"It might sound a bit crazy," admits Justyna Kowalczyk.
She's talking about her "Brexit box" tucked under the kitchen table.
In the plastic container, which is around the same size as a small box of photocopier paper, she has bottles of tonic water, coffee and French marmalade. Away from the kitchen, in a cupboard she has stored extra bottles of shampoo.
They're hardly essentials for daily living but they're all made in the European Union and Justyna says she's simply making sure she'll still be able to have her favourite products in the immediate aftermath of Brexit.
The box was her partner's idea.
"It wasn't like one day we decided Brexit is coming, it was more of a process than a one-off decision."
She says she's joked about it with her friends, but not everyone has found her box so crazy. "Everyone thinks about it a little bit... everyone is a bit nervous," she says.
The idea that we might not be able to shop as normal in the immediate aftermath of Brexit seems ludicrous. When I asked on Twitter if anyone was putting aside goods, I was accused of scaremongering. "What a ridiculous tweet, do people actually think we're going back to the stone age immediately after Brexit?" was one scathing response.
A spokesperson for the Department for Exiting the European Union is unequivocal people shouldn't be concerned, saying that the government is preparing for all eventualities but had no plans to stockpile food and people should not do so either.
"The UK has a strong level of food security built upon a diverse range of sources including strong domestic production and imports from third countries. This will continue to be the case whether we leave the EU with or without a deal."
Industry body the British Retail Consortium says there is no evidence of any widespread stockpiling of food. I asked the four major supermarkets as well as Aldi and Lidl whether they had seen any evidence, but none of them responded.
But according to food research charity IGD, 2% of shoppers in a survey of 1,700 people last month said they had started to stock up on food supplies.
Last month, the New York Times ran a front-page story on "the British hoarders" preparing for Brexit.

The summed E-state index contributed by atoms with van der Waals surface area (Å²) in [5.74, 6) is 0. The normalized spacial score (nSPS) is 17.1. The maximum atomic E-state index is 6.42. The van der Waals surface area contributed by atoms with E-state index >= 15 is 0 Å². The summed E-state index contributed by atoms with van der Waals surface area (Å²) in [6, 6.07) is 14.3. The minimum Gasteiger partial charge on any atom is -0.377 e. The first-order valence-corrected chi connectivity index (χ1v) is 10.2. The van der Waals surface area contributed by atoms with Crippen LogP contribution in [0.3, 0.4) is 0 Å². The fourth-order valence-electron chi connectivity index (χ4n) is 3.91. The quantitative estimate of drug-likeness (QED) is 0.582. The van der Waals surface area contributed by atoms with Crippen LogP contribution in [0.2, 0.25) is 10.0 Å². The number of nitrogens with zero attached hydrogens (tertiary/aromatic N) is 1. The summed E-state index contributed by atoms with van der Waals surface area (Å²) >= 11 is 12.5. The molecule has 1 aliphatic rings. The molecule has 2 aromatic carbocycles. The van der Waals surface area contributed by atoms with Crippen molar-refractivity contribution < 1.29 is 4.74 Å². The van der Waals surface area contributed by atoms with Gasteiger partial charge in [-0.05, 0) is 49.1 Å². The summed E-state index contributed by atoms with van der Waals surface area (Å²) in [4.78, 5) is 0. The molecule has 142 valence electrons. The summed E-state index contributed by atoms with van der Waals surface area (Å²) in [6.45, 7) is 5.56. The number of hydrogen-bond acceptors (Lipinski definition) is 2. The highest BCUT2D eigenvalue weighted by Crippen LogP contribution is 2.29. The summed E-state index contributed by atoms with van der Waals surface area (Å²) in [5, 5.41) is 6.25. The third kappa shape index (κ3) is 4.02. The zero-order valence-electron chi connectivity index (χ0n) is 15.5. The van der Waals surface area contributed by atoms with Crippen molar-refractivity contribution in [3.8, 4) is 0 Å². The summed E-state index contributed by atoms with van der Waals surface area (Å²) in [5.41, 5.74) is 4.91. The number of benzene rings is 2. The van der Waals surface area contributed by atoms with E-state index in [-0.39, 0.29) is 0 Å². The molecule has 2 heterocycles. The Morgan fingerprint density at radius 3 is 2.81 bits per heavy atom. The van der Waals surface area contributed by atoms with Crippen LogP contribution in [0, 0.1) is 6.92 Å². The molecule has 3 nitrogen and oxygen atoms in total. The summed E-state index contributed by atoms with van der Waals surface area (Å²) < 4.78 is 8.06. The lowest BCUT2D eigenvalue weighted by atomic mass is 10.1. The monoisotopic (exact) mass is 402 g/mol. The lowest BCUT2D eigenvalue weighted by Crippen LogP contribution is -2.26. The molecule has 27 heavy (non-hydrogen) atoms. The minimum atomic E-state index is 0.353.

A Facebook group called the 48% Preppers, named after the proportion of people who voted to remain in the EU in the 2016 referendum, suggests stockpiling more everyday items. In the group, which has around 1,600 members, a 16-page leaflet called Getting Ready Together is being circulated.
It advises keeping at home extra non-perishable items, which can be prepared quickly and require little water. Suggestions include potatoes, eggs, carrots, crackers, cheese, milk powder, grains and instant mash. Tinned fish and soup also feature as well as tea and coffee.
If the name didn't give it away, the group makes no secret of the fact that it thinks Brexit will be bad, "possibly even disastrous" for the UK and acknowledges its advice is based on this assumption.
But are people right to be worried about the availability of certain foods when the UK leaves the EU?
As a country we're currently heavily reliant on imports. In fact, just half of the food we eat in the UK originates here, with most of the rest imported from Europe, including almost all our fresh fruit and many of our vegetables.
Brexit Secretary Dominic Raab said this week: "I don't think it's a question so much of the risk of major shortages but I think probably the average consumer might not be aware of the full extent to which the choice of goods that we have in the stores are dependent on one or two very specific trade routes."